Mick Herron (www.mickherron.com)
John Murray (www.johnmurray.co.uk)
When the Berlin Wall fell, David Cartwright was one step away from First Desk, the pinnacle of the British Intelligence Services. Now suffering the onset of dementia, the “Old Bastard”, as he is affectionately known by his grandson, River, may be in danger of revealing secrets that he has kept for over twenty years. When a young man turns up dead on his bathroom floor and David’s grandson disappears, River’s boss is called in to identify the body. It’s obvious that Cartwright has survived a botched hit, but with no idea if it was sanctioned by the Service, Jackson Lamb must play his cards very close to his chest, at least until he can find out exactly what is going on. And with only the “slow horses” to call on, who knows how long that might take?
Spook Street is Mick Herron’s fourth visit to the realms of Jackson Lamb and the assorted misfits and no-hopers that the Intelligence Service assigns to Slough House, out of harm’s way. It’s my first encounter with Herron’s work in general, and the Jackson Lamb series in particular, which is all the answer you need to the eternal question: do I need to have read the first three books? Spook Street presents Herron’s regular cast of characters with a brand new, standalone case, and anything else you need to know to enjoy this smartly-constructed thriller you’ll pick up within the first couple of chapters.
Slough House is a ramshackle building as geographically remote from the Service’s Regent’s Park headquarters as its inhabitants are operationally remote. This is the domain of Jackson Lamb, a drunken, slovenly excuse for a secret agent with questionable hygiene who would be an embarrassment to the Service, assuming he was at liberty to disclose the fact that he worked for them. Over the years, Lamb has amassed a small team, people whose operational readiness ranges from “not anywhere close” to “psychotically keen”, a group of people known to the wider community as the “slow horses”, a play on the name of the building they call home. One of these people is River Cartwright, and it is his connection with the legendary David Cartwright that gives Lamb all the reason he needs to get involved in this latest case.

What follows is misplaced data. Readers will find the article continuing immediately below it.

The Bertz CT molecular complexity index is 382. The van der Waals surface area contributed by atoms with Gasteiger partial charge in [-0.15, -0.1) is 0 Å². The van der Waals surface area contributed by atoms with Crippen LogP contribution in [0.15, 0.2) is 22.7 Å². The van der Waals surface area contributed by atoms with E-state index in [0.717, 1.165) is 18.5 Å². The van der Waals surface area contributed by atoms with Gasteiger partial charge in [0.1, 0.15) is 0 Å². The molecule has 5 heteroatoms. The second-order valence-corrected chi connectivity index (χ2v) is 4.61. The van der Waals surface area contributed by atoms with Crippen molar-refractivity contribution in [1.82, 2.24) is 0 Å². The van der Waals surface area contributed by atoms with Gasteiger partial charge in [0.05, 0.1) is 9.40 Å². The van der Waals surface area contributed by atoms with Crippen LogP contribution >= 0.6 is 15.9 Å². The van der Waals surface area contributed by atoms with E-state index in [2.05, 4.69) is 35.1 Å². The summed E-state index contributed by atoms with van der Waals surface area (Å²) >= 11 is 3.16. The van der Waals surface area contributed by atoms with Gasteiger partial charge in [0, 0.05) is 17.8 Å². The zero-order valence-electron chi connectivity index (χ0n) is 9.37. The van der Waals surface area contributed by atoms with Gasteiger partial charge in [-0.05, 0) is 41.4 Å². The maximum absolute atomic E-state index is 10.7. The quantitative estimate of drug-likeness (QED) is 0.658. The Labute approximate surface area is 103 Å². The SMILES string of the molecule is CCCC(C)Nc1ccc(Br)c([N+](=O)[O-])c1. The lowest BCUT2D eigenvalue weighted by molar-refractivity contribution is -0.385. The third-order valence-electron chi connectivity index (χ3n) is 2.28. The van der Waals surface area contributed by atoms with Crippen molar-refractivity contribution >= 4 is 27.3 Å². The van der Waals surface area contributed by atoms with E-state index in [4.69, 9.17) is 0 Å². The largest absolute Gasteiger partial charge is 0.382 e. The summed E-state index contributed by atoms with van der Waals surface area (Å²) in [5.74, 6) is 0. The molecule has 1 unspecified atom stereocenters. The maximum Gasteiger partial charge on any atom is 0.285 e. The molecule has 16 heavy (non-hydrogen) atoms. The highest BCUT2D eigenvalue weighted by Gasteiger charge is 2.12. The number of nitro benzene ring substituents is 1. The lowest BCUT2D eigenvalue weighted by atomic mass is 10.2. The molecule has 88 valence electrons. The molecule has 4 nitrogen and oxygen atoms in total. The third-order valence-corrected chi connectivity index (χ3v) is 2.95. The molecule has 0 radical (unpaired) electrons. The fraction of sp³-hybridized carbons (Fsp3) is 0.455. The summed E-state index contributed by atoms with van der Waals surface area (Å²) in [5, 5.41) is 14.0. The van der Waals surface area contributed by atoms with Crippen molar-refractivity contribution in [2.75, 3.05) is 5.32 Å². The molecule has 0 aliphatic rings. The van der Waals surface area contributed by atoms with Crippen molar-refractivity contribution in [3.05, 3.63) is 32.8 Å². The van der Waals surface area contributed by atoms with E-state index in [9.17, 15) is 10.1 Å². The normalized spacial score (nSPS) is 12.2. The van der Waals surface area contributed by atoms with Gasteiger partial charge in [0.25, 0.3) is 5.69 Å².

From the opening pages, Spook Street comes as a pleasant surprise. With its tongue firmly in cheek, the narrative takes a less-than-serious approach to telling the story. The tone is only one of the many features that leads to inevitable comparisons with Christopher Fowler’s Bryant & May series, Slough House doing for Britain’s spies what Mornington Crescent has long done for the Metropolitan Police. Readers expecting the next LeCarré or Morgan Jones will likely be disappointed, though as a fan of both, I would urge those readers to stick with it, as they’re likely to be pleasantly surprised by the result: there is a dark heart to Spook Street, a hard-core mystery that belies the light tone, the frequent bouts of comedy. There is a sense of real danger from the beginning that leaves the reader in no doubt that none of these characters – many of whom have shared page space for three books so far – are safe, that no-one is guaranteed to survive until the end, and that a happy ending is far from likely.
The strength of Spook Street – and doubtless, the entire series – lies in Herron’s characters, and their interrelationships. For the book’s first half, Lamb appears as little more than a shape in the background, but there is little doubt that he is the heart and soul of the story. Instantly unlikeable, Lamb wears his odiousness as a badge of honour, but there is no doubt as to where his loyalties lie: this is a man who will do whatever it takes to protect his people, a close-knit group that often feels like the world’s most dysfunctional family. Newcomer J. K. Coe gives the new reader a character to connect to, someone with whom to learn the ropes of this strange new working environment. Herron also widens the scope to examine the wider Intelligence community, introducing a new First Desk and a new head of the Service’s enforcement team, policewoman-turned-spook Emma Flyte, both of whom find their worldview challenged by the existence of Lamb’s team at Slough House.
I very nearly dismissed Mick Herron’s Spook Street as just another spy novel that I could do without. Luckily for me, I ignored my first impressions and find myself richer for the experience. Herron’s irreverent look at the world of spies breathes new life into the genre and his stories deserve recognition alongside the greats of spy fiction. Already preparing to read the first book in the series, Slow Horses, I can recommend Spook Street unreservedly and assure new readers that it’s the perfect jumping-on point for anyone wishing to become familiar with Jackson Lamb & Co. It’s also the perfect alternative for fans of more serious spy fiction and crime thrillers.